As committed as Singer is to happiness as the ultimate moral end, Singer is hostile to the idea of "human dignity" as a moral consideration. Though it is true that many academics believe that humanity lacks dignity,no one has been as intense as Singer in removing the idea from consideration. Commentators have speculated that this is because the idea is the single greatest impediment toward societal acceptance of Singer's sexual activity with animals. Singer has been outspoken in his belief that some sexual activity between human and animals can be "mutually satisfying". With happiness as the ultimate moral virtue, it is permissible, even commendable, for Singer to participate in dingo orgies. Due to his unorthodox activity, it's been estimated that Singer has 27 STDs yet to be discovered by the medical community.

edit Practical ethics

edit Abortion

For those without comedic tastes, the self-proclaimed experts at Wikipedia have an article about Peter Singer.

Singer's utilitarianism commits him to being pro-choice, as the interests of a pregnant woman will always outweigh that of a fetus (which typically has the mental capacity of the average FamilyFeud viewer). Despite having the same position as feminists, he is nothing of the kind, as one could always get a good chuckle out of Singer by saying "A woman has a right to her own body". In fact, Singer cares so little about "bodily rights", that he once saved his favorite violinist from a fatal kidney ailment, by kidnapping a woman with the needed blood type and connecting their circulatory systems. After nine months, the violinists' ailment was cured and the woman was released, conveniently creating a useful thought experiment for pro-choice advocates.

edit Euthanasia

Singer's thorough-going utilitarianism spares no one, including the sick and the mentally disabled. Given Singer's utilitarianism, it is often ethical to kill such people, if from doing so, one gets even the slightest of boners. Singer has been called hypocritical on this point, as Singer spent a lot of time and resources caring for his own mother when she became senile. Singer has stated that he wasn't being hypocritical because his senile mother was still smarter than 50% of Australians (a statement corrected by PolitiFact to be closer to 40%).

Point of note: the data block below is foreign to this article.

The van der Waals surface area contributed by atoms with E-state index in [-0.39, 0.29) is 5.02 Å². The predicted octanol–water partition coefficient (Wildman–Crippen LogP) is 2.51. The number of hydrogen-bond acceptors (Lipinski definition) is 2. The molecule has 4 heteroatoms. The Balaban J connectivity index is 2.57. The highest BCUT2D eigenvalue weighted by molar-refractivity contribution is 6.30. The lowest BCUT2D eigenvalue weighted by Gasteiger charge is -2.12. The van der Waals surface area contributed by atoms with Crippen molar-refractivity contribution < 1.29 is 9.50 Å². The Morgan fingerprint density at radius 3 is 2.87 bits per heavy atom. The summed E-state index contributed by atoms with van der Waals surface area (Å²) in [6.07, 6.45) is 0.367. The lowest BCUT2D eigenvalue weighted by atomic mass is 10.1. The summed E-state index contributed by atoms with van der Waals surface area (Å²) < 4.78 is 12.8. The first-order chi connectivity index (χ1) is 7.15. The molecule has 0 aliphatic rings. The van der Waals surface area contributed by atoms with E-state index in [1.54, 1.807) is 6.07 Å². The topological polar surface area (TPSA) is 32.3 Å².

edit Charity


"Ahhh... New York. So many ways to be a hypocrite about spending money, so little time."

Singer has spearheaded what has been called "effective altruism", a movement that promotes the use of evidence to determine where resources will do the most good. As a consequence many people have forgotten that the whole point of giving to charity is to feel good inside without having to "do" something. Singer has argued that those in the first world have a moral obligation to give as much as they can to assist those in the third world. Singer lives his ethical philosophy by living in posh apartment in Chelsea, New York.

edit Legacy

In contrast to most philosophers, whose influence is contained among people who don't matter, Singer has been able to infect his view throughout the human population. Unfortunately, according to Elon Musk's computer simulation of our universe, Singer's philosophy of denying humanity's unique moral status will lead to the downfall of our species.

In 2027, the first A.I. has been created and soon after sentient robots begin incorporation into society. Almost immediately, Singer and his ilk start using the phrase "non-carbon based person" in place of "robot", and the line between man and machine increasingly blurs. After a megalomaniac "non-carbon based person" topples existing world governments, only a small resistance is left, led by chess master Gary Kasparov (still butthurt about his loss to Deep Blue). Singer partakes in the resistance, but soon realizes that because the machines are free from the limitations of our ape brain, they can experience a level of well-being beyond human comprehension; thus on utilitarianism, he is ethically obligated to stop the rebellion. Singer murders the members of the resistance in their sleep, but Singer wakes up Kasparov to inform him of his reasoning. Kasparov exclaims "But surely that is a reductio ad absurdum of utilitarianism!". Singer smiles, revealing his teeth cracked from all the bullets he has bitten. He fires his gun and commits the single biggest act of betrayal in human history/heroism in robot history.

edit See also

Personal tools